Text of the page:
I take no position on whether or not this effort is justifiable. What is of interest to me and to the rest of the crypto user community is the length of the RSA keys involved (512 bit), and how long it took a single dual-core PC to crack a single key (73 days).
This is important since we are still seeing Web sites (including online banking sites) using 512 bit keys to secure themselves. Seventy-three days is not that long considering a Web site certificate is usually valid for at least 365 days and sometimes for several years.
Even more importantly, this was just a single computer. The work of breaking encryption keys can be spread (with varying degrees of efficiency) across many computers working in parallel. Assuming linear scaling of time use, with 10 computers the time will be close to 7-8 days (which is at the faster end of my previous estimates for breaking 512 bit). Use 100 and you are down to about 1 day. This means that a reasonable adversary could have at least 357 days of free access to listen in on, or impersonate such a site. What is reasonable? Let me put it this way: I have direct login access to at least 11 computers of varying capabilities, 5 of them my own, and most of them multi-core.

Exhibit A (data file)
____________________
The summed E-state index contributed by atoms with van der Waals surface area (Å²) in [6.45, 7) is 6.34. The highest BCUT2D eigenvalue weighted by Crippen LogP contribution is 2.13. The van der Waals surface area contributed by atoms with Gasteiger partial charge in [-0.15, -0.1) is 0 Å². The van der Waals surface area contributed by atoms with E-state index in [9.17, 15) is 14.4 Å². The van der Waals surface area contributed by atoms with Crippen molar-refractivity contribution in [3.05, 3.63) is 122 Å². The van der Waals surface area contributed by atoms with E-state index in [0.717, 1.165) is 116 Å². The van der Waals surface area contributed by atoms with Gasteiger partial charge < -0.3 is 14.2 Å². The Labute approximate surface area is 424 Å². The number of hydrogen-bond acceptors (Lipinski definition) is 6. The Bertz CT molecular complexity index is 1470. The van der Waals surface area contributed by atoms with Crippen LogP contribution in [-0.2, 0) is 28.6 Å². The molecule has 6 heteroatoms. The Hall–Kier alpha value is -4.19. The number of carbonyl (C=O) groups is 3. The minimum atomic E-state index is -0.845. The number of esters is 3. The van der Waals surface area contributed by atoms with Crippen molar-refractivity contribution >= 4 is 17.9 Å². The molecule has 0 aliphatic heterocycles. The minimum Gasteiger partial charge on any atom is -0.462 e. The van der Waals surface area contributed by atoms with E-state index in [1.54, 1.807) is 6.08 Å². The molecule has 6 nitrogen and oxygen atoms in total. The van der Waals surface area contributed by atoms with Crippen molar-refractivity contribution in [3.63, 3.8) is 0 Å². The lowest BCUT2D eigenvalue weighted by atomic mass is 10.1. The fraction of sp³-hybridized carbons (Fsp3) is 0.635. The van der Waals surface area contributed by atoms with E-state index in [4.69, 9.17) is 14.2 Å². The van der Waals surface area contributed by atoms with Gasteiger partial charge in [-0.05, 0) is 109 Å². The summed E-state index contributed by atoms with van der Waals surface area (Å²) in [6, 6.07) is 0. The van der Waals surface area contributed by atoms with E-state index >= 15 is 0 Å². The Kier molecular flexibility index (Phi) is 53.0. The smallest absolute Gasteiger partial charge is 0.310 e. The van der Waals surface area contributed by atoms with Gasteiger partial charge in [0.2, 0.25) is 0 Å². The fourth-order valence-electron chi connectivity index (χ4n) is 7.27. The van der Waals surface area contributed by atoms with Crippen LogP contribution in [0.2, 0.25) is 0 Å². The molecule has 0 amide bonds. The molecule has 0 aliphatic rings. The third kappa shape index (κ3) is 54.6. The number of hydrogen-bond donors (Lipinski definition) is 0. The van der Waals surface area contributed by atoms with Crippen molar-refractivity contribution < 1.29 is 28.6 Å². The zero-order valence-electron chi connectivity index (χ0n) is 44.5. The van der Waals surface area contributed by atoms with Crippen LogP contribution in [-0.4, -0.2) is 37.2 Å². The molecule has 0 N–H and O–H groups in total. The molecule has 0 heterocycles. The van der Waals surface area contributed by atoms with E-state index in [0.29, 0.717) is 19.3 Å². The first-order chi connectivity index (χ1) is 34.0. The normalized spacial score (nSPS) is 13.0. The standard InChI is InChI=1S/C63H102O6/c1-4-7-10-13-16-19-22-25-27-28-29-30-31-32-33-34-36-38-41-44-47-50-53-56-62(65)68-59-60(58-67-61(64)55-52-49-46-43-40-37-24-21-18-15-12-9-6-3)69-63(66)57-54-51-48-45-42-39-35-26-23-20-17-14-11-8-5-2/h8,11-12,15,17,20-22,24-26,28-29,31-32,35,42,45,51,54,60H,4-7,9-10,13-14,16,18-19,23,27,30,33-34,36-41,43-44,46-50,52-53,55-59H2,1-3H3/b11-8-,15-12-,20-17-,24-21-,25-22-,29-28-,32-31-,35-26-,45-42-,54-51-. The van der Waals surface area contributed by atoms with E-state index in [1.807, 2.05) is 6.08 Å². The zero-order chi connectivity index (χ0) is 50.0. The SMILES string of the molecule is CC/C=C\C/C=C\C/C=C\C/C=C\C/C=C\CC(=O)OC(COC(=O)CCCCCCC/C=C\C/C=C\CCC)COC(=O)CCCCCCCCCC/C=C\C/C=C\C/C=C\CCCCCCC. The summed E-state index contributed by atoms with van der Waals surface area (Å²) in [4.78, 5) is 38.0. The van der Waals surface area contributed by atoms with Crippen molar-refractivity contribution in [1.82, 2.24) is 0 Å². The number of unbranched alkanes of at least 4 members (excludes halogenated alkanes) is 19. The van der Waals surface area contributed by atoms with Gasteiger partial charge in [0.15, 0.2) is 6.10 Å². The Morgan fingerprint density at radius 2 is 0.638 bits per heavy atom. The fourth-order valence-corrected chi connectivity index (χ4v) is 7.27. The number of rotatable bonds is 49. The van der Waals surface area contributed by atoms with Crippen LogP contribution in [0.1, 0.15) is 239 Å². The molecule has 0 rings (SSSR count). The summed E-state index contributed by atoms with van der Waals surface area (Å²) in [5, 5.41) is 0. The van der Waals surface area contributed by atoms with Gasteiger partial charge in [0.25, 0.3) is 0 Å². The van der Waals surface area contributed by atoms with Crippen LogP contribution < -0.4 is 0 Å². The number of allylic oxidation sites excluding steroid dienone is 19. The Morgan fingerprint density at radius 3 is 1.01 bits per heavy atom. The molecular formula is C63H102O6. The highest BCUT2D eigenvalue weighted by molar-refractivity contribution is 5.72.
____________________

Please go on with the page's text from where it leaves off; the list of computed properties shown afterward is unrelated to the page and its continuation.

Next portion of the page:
This means that Web sites using 512 bit certificates should be considered cracked as soon as the certificate was used on the site. You should avoid doing any transactions at the site until they have upgraded their security.
At Opera we have long considered 512 bit keys to be extremely weak, considering that they were
broken ten years ago. Opera will therefore display a certificate warning about the weak public key used by the site. This warning is currently displayed for keys with a length shorter than 900 bits, but this can be adjusted upwards, as needed, through our on-line update system.